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Why are Yearly Physicals So Important for Students?

Last updated: June 29, 2021

Summer vacation is just getting started for Wisconsin’s K-12 population, but the upcoming school year is already on many parents’ minds. After a year of cancelled sports seasons and fewer trips to the doctor, your child may be in need of an annual wellness exam. Here are some tips for making sure they’re in peak health and ready to take on whatever the academic year brings.

The Process

Whether your child participates in sports or not, ThedaCare provides the convenience of conducting sports and annual physicals as part of one, comprehensive evaluation.

“We’re happy to provide a wellness exam that will fulfill sports physical requirements for club and high school teams as well as attendance at camps,” said Dr. Sneha Subbarayan, Pediatrician with ThedaCare Physicians. “Through this approach, we can ensure participation in sports won’t put the child’s body at risk for potential harm, while also addressing any specific developmental concerns you may have about your child.”

The physical comprises a preventive exam which takes into account the child’s overall well-being, as well as specific cardiovascular and musculoskeletal issues that could affect their participation in sports. Effective for one year, a typical assessment includes:

  • Discussion of the child’s medical and family history
  • Height and weight assessment
  • Eye exam
  • Hearing exam
  • Tracking overall development
  • Measuring vital signs, including temperature, pulse, and blood pressure
  • A comprehensive head-to-toe exam
  • Nutrition evaluation
  • Musculoskeletal exam
  • Cardiac screening (for those with a family history or previous personal history of heart conditions)
  • Vaccinations
  • Addressing sleep problems
  • Academic concerns
  • Treatment plans for chronic conditions
  • Guidance for preventing illness and injury, including suggestions for protective equipment

“It’s not just about how they’re doing physically, but also mentally, socially, developmentally and emotionally,” said Dr. Subbarayan. “We consider their family dynamic and how the child is faring overall.”

“It’s not just about how they’re doing physical, but also mentally, socially, developmentally and emotionally.”

Sneha Subbarayan, MD, ThedaCare

Preparing for a Physical

Parents can help their child come prepared to an annual physical by:

  • Compiling a list of important personal or family medical history
  • Jotting down any specific questions or concerns the child or parent would like to discuss
  • Completing the form provided by your child’s school or athletic association (required for children ages 11-18)

“A big part of a sports physical is the questionnaire that parents fill out prior to their appointment,” said Subbarayan. “It gives us insight into family history and possible underlying medical conditions, such as heart conditions, asthma, and bone or joint issues that could affect the child’s ability to play sports or warrant further examination.”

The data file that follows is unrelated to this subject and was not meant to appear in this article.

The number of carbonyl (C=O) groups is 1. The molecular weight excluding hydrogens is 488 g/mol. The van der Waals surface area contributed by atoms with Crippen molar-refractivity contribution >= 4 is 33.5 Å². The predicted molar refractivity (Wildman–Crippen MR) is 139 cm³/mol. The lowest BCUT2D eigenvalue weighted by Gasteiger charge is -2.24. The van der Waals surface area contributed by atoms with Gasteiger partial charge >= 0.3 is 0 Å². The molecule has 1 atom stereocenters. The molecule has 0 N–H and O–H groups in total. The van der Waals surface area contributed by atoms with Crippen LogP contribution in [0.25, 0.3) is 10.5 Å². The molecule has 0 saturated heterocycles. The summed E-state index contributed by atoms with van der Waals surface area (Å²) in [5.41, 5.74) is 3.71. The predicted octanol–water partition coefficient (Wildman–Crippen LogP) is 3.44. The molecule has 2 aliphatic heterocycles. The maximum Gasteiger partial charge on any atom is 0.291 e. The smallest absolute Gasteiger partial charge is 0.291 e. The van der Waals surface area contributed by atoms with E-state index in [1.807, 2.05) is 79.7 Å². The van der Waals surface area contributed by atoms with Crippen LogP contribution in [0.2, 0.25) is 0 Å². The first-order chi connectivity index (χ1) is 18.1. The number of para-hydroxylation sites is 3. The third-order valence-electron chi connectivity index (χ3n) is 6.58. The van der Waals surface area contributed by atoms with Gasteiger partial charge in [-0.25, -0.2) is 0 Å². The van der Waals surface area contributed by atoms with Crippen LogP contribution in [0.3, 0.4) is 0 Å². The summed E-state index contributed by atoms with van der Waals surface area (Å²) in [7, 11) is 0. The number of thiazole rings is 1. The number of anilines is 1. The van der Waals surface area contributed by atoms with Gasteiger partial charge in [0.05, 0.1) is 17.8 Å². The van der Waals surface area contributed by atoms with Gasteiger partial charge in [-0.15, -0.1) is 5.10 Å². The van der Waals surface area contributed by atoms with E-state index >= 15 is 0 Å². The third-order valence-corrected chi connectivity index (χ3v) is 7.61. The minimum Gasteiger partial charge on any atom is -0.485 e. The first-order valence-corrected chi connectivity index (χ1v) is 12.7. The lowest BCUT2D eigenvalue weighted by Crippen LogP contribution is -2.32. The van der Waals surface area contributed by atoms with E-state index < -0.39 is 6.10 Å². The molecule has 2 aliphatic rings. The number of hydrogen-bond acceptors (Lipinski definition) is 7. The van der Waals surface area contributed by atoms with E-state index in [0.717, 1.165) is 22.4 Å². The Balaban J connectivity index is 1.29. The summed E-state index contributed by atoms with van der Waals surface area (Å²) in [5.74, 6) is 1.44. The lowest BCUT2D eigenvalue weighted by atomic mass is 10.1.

“A big part of a sports physical is the questionnaire … it gives us insight into family history and possible underlying medical conditions.”

Sneha Subbarayan, MD, ThedaCare

A copy of the questionnaire can be found at

Continuous Monitoring of Your Child’s Well-Being

If anything is cause for concern during your child’s physical, it is addressed during the appointment, and if necessary, the child will be referred to a specialist. That said, even if a child’s health is cleared for the academic or athletic season, it’s still important for parents to continue looking for any concerning signs or symptoms as the year progresses.

If the child is struggling mentally or academically, development is slowing, or new symptoms arise, it’s important that the child be seen by their doctor. Parents should be particularly careful to watch for warning signs of serious injury that may occur while a child is participating in their sport.

“Just because we clear someone for playing doesn’t mean that things can’t happen. If a child is experiencing pain, especially trouble breathing, chest pains, or muscle and joint pain, the condition should be addressed as soon as possible,” said Subbarayan.

Concussions are a particularly concerning possibility. Symptoms to watch for include:

  • Headache
  • Nausea or vomiting
  • Dizziness
  • Sensitivity to light
  • Difficulty concentrating

If your child plays in competitive sports, especially in high school, there is most likely a concussion protocol followed. If the athletic trainer feels your child needs to be seen, please have them evaluated, even if they appear asymptomatic.

“It’s always best to get checked out after a head injury, especially if there are any concerning symptoms,” said Subbarayan. “If you have a concussion and keep playing, you put yourself at risk for a more severe injury.”

“It’s always best to get checked out after a head injury.”

Sneha Subbarayan, MD, ThedaCare

Scheduling a Physical

“Your child’s annual visit should be scheduled within a year of the child participating in a sport. For example, if a child is participating in multiple sports and completes their physical in the summertime, that will last for the entire school year and until the following summer, when they’ll have to be seen again,” explained Subbarayan.

Summer can be a busy time for physicals because everyone is out of school, but the earlier a child can get scheduled, the more time providers have to resolve any concerns prior to the sport starting, especially if a child needs to see a specialist.

Is your child in need of a physical? Schedule an appointment with one of our pediatricians or family medicine experts.

Tags: annual physical sports physical wellness exam

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